Perpendicular Lines on the Coordinate Plane
Two lines are called perpendicular if they intersect in a 90° angle. When perpendicular lines are found on the coordinate plane, there are several ways to analyze them. The slopes, equations, and graphs of the lines can all be used to determine whether two lines are perpendicular or not.
Observe the two lines to the right. They meet in a 90° angle, so they are perpendicular. In this lesson, we will focus on the characteristics of these lines. The first characteristic that you should observe is the slopes of the lines.
- Line #1 has a steep positive slope
- Line #2 is not as steep and has a negative slope
The most obvious observation of the two perpendicular lines is that one has a positive slope while the other has a negative slope. If the lines were rotated around the point of intersection, one slope would always be positive, while the other remained negative (except in the case of a vertical line and a horizontal line, where the slopes are 0 and ∞). As the lines are rotated, one line becomes steeper as the other line becomes less steep.
The actual relationship between the slopes of perpendicular lines is as follows:
The slopes can be described as opposite reciprocals. Their signs are opposite and the numerical parts are reciprocals.
Determining whether two existing lines are perpendicular (or not)
Two lines can appear perpendicular on a graph, but to make sure they are actually perpendicular you have to do a little more work. One option is to use a protractor and determine whether the angle of intersection is exactly 90°. When lines are on the coordinate plane, they can be analyzed using their slopes.
Example 1: Determine whether the lines are perpendicular in the graph on the left.
The slopes of the lines areand 3. They are opposite reciprocals, so therefore the lines are perpendicular.
In example #2, find the slopes to determine which of the lines are perpendicular.
Example 2: Determine which of the two blue lines is perpendicular to the red line.
Line #1’s slope is
Line #2’s slope is
Line #3’s slope is
Line #2 and line #3 have opposite reciprocal slopes, so these two lines are perpendicular. Line #1 appears to be perpendicular to line #3 on the diagram, but the slopes indicate that the lines are not quite perpendicular.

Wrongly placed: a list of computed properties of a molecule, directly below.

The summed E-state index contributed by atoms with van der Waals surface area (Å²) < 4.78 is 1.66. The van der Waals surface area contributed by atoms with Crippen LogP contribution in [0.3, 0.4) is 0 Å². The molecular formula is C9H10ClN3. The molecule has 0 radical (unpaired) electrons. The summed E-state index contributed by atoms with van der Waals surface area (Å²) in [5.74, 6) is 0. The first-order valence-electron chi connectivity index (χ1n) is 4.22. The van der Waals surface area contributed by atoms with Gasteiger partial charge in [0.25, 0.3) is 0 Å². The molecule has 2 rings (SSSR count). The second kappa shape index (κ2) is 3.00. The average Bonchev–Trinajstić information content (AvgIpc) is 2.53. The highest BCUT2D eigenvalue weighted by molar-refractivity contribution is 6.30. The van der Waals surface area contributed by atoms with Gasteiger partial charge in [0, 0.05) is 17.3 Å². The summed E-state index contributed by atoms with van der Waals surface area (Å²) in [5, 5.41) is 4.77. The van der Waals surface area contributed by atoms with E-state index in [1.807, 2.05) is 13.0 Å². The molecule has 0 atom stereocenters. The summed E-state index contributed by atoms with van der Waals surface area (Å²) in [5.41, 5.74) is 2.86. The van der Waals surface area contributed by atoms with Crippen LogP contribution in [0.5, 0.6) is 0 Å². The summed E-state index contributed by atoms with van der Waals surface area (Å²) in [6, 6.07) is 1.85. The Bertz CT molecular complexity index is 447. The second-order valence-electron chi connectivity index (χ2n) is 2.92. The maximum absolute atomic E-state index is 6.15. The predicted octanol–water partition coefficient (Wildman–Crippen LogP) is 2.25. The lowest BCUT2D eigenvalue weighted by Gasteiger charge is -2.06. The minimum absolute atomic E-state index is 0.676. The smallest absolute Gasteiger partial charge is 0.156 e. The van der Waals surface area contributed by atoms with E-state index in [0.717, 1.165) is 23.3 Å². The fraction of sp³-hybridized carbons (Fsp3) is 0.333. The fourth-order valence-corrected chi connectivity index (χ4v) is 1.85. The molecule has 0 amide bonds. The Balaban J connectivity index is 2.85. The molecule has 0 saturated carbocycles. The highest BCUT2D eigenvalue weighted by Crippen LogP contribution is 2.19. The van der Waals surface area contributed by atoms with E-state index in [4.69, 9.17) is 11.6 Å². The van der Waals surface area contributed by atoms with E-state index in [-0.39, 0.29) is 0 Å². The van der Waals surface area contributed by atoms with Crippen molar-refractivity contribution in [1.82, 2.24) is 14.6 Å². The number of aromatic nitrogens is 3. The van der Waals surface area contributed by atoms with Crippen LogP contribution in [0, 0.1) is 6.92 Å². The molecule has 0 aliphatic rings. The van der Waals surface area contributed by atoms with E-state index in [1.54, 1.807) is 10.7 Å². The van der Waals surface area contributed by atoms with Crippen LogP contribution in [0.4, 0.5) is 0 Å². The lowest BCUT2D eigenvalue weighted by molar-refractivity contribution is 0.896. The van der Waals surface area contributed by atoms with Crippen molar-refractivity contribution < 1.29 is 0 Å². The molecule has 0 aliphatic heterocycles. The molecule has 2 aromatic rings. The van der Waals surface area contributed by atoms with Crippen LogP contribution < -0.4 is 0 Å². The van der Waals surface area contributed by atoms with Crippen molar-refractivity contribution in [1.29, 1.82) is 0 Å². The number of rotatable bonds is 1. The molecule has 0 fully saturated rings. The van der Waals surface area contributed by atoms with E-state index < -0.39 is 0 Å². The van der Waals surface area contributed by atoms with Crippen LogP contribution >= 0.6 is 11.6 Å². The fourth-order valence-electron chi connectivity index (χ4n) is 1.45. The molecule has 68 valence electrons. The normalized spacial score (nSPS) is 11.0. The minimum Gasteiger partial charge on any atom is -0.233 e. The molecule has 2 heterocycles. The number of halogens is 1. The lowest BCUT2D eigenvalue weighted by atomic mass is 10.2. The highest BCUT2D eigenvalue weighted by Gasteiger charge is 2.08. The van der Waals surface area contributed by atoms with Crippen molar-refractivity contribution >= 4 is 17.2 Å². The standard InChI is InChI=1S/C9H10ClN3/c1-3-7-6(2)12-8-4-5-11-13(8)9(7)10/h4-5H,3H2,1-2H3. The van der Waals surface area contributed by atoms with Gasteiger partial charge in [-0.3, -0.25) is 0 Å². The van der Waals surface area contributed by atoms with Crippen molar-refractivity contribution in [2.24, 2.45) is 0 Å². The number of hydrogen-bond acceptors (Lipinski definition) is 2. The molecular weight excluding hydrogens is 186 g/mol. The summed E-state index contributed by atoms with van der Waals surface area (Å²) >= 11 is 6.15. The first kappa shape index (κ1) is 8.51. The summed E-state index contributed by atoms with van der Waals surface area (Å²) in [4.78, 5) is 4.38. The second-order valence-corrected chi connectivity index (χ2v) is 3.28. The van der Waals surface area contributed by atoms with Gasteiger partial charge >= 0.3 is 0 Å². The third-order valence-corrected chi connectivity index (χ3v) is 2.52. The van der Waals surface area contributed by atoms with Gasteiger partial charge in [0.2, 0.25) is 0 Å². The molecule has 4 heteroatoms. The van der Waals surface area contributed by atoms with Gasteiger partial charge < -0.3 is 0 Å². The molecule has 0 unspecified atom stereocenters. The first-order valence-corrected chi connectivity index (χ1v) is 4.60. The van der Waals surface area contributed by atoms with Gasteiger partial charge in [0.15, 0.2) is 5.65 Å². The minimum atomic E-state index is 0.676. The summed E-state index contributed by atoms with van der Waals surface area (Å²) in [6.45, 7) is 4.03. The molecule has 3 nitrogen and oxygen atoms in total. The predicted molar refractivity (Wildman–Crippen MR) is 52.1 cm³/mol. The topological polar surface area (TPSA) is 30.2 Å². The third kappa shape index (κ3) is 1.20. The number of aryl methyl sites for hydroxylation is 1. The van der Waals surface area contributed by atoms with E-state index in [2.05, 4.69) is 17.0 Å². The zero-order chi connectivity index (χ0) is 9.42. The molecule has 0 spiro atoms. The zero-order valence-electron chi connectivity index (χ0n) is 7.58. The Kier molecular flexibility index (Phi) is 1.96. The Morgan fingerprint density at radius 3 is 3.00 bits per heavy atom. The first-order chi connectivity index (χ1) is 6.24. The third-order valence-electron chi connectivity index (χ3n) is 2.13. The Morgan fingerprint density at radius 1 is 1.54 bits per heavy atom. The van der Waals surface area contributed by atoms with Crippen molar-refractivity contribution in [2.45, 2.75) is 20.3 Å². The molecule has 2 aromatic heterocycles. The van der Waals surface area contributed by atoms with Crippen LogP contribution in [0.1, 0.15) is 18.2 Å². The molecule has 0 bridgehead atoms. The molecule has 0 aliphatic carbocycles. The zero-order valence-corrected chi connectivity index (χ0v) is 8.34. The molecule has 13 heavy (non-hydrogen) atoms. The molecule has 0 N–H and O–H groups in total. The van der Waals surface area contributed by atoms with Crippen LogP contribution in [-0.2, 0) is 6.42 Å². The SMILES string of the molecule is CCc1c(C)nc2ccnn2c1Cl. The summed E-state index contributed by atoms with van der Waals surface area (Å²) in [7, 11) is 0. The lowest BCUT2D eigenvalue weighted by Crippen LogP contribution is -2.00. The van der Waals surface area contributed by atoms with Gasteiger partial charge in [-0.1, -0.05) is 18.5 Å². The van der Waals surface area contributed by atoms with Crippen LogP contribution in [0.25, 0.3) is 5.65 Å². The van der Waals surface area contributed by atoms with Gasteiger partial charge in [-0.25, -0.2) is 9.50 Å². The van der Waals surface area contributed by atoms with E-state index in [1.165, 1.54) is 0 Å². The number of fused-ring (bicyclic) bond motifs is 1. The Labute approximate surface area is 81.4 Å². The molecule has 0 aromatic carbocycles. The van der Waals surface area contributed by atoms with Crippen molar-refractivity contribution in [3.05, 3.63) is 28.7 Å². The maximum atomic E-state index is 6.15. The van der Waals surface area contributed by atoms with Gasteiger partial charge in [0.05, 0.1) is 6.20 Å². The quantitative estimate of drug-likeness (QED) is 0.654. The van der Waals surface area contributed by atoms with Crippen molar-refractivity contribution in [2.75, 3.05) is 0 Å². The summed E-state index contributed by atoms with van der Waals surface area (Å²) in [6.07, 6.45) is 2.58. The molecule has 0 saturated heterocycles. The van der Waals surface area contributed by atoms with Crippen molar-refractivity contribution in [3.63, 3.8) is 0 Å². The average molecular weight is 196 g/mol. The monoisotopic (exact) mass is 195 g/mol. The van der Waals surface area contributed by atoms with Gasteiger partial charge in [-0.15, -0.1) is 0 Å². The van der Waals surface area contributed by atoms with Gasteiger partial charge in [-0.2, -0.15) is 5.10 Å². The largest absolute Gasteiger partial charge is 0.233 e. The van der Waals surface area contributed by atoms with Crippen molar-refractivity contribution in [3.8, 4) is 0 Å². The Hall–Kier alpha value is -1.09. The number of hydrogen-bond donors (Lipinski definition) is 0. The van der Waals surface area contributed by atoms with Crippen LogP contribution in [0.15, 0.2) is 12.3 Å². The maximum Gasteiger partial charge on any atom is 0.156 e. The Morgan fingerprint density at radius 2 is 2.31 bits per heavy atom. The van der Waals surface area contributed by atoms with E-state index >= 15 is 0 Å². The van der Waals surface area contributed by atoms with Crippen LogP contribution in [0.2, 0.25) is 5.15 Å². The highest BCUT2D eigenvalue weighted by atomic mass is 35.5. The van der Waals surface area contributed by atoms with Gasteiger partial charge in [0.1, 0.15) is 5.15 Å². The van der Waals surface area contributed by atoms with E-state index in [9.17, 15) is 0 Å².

Construct a line that is perpendicular to a given line
In the diagram to the right, there are an infinite number of lines that can go through point A. However, there is only one line that goes through point A that is perpendicular to line B.
Perpendicular lines have opposite reciprocal slopes. This information can be used to find the slope of any line that is perpendicular to line B, including the perpendicular line that goes through point A.
Example 3: Find the equation of the line that goes through the point (4, 6) and is perpendicular to the line
The most common error in finding the equation of a perpendicular line is in figuring out the slope. Remember that parallel lines have the same slope, but perpendicular lines have opposite reciprocal slopes. The slope of the original line (in example 3) is -½ , while the slope of the perpendicular line is 2. One final example is done in much the same way…
Example 4: Find the equation of the line that goes through the point (4, 6) and is perpendicular to the line
Find the equation of the perpendicular line.
1) Find the equation of the line that goes through the point (2, 5) and is perpendicular to the line y = 2x + 1.
2) Find the equation of the line that goes through the point (3, -2) and is perpendicular to the line 6y + 2x = 12.
Determine whether the lines are perpendicular
3) y = x + 2 and y = -x + 4
4) y + 5 = -2x and y = 2 – 2x
5) 2x + 4y = 10 and y = 2x
6) 5y = 10x + 15 and 2y + x = 6
Scroll down for answers…
1) The perpendicular line has an equation of y = -½x + 6.
2) The perpendicular line has an equation of y = 3x - 11.
Determine whether the lines are parallel
3) Yes. The slopes are 1 and -1 (opposite reciprocals)
4) No. The slopes are -2 and -2
5) Yes. The slopes are -½ and 2 (opposite reciprocals)
6) Yes. The slopes are 2 and -½.
For more information on slope-intercept form and related topics, try one of the links below.
- The Slope-Intercept Form of an Equation
- Find the Equation (Given 1 point and slope)
- Find the Equation (Given 2 points)
- Parallel Lines in the Coordinate Plane